|Publication number||US4840068 A|
|Application number||US 07/168,077|
|Publication date||Jun 20, 1989|
|Filing date||Mar 14, 1988|
|Priority date||Mar 14, 1988|
|Publication number||07168077, 168077, US 4840068 A, US 4840068A, US-A-4840068, US4840068 A, US4840068A|
|Inventors||John D. Mayhew, Jr.|
|Original Assignee||Mayhew Jr John D|
|Export Citation||BiBTeX, EndNote, RefMan|
|Patent Citations (9), Non-Patent Citations (6), Referenced by (64), Classifications (11), Legal Events (3)|
|External Links: USPTO, USPTO Assignment, Espacenet|
Some problems associated with pipes involve the difficulty of monitoring flows therethrough and pressures therein. In this respect, these measurements are interrelated in that flow through a pipe can often be determined by monitoring pressures in the pipe at various positions therealong. For this reason, in order to monitor pressure through pipe lines or strings pressure gauges spaced therealong are often used. Normally, pressure gauge assemblies are mounted on larger pipes, whose pressures are to be monitored, by pipe stands or stubs. That is, a hole is bored in a large pipe whose pressure is to be monitored, the hole is threaded, and thereafter, a small pipe stub having male threads at a mounting end and a pressure gauge on the opposite end is screwed into the hole. Pressure is transmitted to the pressure gauge via the pipe stub and the pressure gauges registers the pressure. A number of pressure sensors for use with pipe stubs are sold commercially. Most of these pressure sensores include a housing having a membrane mounted therein with a pressure inlet on one side of the membrane and a measuring outlet on the other side of the membrane. The pressure inlet normally has female threads for receiving male threads of the pipe stub described above and a narrow passage filled with a liquid is on the other side of the membrane. Movement of this liquid, such as oil, in the narrow passage causes movement of an indicator to monitor pressure in the larger pipe. Of course, pressure in the larger pipe causes movement of the membrane which, in turn, moves the liquid.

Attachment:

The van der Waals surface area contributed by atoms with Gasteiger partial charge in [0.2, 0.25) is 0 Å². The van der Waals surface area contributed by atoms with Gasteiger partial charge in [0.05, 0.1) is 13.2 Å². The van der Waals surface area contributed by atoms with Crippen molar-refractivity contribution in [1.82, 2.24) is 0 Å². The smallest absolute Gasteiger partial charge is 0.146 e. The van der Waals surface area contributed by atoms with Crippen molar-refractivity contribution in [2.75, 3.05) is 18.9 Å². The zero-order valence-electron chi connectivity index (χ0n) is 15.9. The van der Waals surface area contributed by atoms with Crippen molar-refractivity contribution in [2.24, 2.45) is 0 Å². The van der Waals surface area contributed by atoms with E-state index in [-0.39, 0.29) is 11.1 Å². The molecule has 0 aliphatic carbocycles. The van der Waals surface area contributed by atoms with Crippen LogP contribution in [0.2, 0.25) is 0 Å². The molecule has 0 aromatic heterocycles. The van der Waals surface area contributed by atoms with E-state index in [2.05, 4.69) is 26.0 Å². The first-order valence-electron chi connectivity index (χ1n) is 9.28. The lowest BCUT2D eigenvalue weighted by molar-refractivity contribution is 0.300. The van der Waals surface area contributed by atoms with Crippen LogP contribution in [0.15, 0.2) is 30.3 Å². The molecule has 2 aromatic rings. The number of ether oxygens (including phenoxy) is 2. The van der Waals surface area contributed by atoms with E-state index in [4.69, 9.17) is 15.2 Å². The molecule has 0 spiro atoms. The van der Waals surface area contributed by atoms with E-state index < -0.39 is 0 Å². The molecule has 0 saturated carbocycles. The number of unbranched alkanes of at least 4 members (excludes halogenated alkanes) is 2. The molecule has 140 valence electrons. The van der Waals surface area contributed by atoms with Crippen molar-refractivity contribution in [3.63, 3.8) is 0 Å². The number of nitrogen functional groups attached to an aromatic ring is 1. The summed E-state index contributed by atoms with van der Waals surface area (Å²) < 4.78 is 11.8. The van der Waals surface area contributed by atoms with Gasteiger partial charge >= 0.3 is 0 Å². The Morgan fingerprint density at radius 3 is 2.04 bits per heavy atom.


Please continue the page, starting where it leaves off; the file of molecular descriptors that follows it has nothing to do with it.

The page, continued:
There are several difficulties often associated with the above described arrangement. When the pipe whose pressure is being measured is transporting a slurry, such as a coal slurry, solid particles therein tend to clog, or fill, gaps, or holes in the pipe. Thus, in many applications, the pipe stubs giving access to the membranes are clogged by solid or sticky substance thereby not allowing transmission of pressure to the membranes and causing the gauges to give improper readings. It is an object of this invention to provide a pipe pressure sensor which can be accurately used with pipes transporting slurries and which is not unduly subject to being clogged by solid, or sticky, substances. Some prior-art pipe pressure measuring devices of the type described above include purge ports and must be periodically purged with a pressurized fluid. It is an object of this invention to provide a pipe pressure sensor which can be used to measure pressures in slurry transporting pipes without needing to be periodically purged.
Yet another difficulty with the above-described prior art arrangement is that the small measuring passage located above the membrane often must be filled with oil. Such a thin passage is difficult to fill with oil without leaving air bubbles therein. In order to properly fill some gauges with oil, it is necessary to apply a vacuum to the passage. It is an object of this invention, to provide a pipe pressure sensor which can be filled with a liquid without the application of a vacuum.